Documents considered by the Committee on 5 April 2011 - European Scrutiny Committee Contents

7   Energy Efficiency Plan 2011



+ ADDs 1-6

COM(11) 109

Commission Communication: Energy Efficiency Plan 2011

Legal base
Document originated8 March 2011
Deposited in Parliament14 March 2011
DepartmentEnergy & Climate Change
Basis of considerationEM of 28 March 2011
Previous Committee ReportNone, but see footnotes
To be discussed in CouncilJune 2011
Committee's assessmentPolitically important
Committee's decisionCleared


7.1  As we have noted in various Reports from time to time, energy efficiency is at the heart of the EU's 2020 growth strategy, in that it is seen as one of the most cost-effective ways of enhancing security of energy supply and of reducing emissions of greenhouse gases and other pollutants. In particular, the Communication "Energy 2020" which the Commission put forward in November 2010[18] placed heavy emphasis on the EU's aim of increasing energy efficiency in 2020 by 20%, and on the need for further action in a number of areas if that aim is to be achieved.

7.2  With this in mind, the Commission said that it would present an Energy Efficiency Plan in early 2011, and it has now sought to do so in the current document (which it says should be pursued consistently with other policy actions under the Europe 2020 Strategy's Flagship Initiative for a Resource Efficient Europe).[19] There is also a read-across between the document and the Communication[20] setting out a roadmap for moving to a competitive low carbon economy in 2020, on which we are reporting separately.

The current document

7.3  In putting forward this Communication, the Commission notes that the greatest potential for energy saving lies in buildings, followed by transport, and that targets for energy efficiency are an effective way to trigger action. In the latter case, it proposes a two step approach, with the targets currently set by Member States being evaluated to assess the likelihood of the overall EU target being met, following which the Commission will propose legally binding national targets for 2020 if an assessment in 2013 shows that the present approach will not deliver the required savings. The Communication then looks in turn at the contribution which the public sector can make, at the steps needed to reduce the energy consumption of buildings; at those needed to reduce consumption by European industry; at the available national and European financial support; and at the implications for consumers.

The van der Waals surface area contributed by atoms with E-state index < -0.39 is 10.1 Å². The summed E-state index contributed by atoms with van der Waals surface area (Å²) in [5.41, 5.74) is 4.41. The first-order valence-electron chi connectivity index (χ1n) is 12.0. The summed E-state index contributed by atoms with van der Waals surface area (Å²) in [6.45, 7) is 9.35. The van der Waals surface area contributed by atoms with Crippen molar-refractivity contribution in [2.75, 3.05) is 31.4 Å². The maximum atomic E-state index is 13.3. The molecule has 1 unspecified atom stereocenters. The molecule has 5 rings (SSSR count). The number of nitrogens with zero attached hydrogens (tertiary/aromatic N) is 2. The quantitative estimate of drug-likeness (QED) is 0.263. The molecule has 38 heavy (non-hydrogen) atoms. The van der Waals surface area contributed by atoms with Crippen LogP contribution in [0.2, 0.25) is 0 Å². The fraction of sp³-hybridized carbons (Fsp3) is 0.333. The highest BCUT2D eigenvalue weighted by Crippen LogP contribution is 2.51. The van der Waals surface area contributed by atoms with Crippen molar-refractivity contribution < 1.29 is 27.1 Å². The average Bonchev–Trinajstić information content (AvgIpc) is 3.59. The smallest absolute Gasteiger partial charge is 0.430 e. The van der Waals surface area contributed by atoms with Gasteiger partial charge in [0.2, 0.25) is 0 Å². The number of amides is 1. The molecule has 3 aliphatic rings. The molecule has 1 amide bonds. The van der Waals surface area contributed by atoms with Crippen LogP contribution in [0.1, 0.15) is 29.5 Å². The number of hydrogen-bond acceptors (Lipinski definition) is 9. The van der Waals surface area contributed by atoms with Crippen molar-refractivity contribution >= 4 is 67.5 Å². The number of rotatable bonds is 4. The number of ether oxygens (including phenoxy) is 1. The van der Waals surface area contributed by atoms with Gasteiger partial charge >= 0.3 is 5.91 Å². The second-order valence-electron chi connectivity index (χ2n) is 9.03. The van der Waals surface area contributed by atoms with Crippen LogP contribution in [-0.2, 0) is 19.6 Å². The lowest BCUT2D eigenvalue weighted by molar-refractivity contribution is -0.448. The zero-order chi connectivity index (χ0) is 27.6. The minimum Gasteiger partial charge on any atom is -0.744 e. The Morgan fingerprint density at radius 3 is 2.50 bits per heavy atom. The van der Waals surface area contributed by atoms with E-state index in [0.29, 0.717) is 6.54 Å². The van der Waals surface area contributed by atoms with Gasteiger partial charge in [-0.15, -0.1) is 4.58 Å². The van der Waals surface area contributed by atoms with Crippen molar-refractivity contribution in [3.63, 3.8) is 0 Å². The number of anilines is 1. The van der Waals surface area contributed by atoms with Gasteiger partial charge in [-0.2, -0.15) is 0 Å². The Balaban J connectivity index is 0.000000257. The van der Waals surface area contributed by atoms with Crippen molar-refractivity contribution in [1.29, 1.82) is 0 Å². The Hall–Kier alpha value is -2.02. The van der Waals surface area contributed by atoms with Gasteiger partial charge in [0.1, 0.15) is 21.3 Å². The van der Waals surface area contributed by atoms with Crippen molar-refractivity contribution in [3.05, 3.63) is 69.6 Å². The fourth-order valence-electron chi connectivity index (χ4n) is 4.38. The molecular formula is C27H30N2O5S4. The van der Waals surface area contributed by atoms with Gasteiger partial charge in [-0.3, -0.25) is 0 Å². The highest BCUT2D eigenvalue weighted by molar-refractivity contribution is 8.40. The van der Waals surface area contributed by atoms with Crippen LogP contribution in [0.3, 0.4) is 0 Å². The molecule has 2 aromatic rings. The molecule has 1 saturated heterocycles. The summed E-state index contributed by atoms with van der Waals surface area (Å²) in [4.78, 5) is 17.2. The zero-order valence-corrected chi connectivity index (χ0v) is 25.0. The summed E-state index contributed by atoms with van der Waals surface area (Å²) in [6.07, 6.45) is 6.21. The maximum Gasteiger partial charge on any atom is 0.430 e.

7.4  The Commission notes that publicly owned or occupied buildings represent about 12% by area of the EU building stock, and that a stronger emphasis on energy efficiency in the public sector is crucial, covering purchasing, the refurbishment of buildings, and the encouragement of high performance in cities and communities. In particular, it looks at:

  • Energy efficiency in public spending

The Commission suggests that steering public spending towards energy efficient products, transport methods, buildings, works and services helps to reduce expenditure by public authorities on energy bills and offers improved value for money. It says that it has developed procurement criteria which take energy efficiency into account, with those public bodies which are subject to the EU public procurement Directives being required already to take into account energy efficiency criteria in their purchases of vehicles or office equipment. It adds that this will also be the case from 2019 onwards for new buildings, which will have to reach a "nearly zero-energy" performance level, and that high standards of energy efficiency should systematically be applied when public authorities purchase goods, services and works.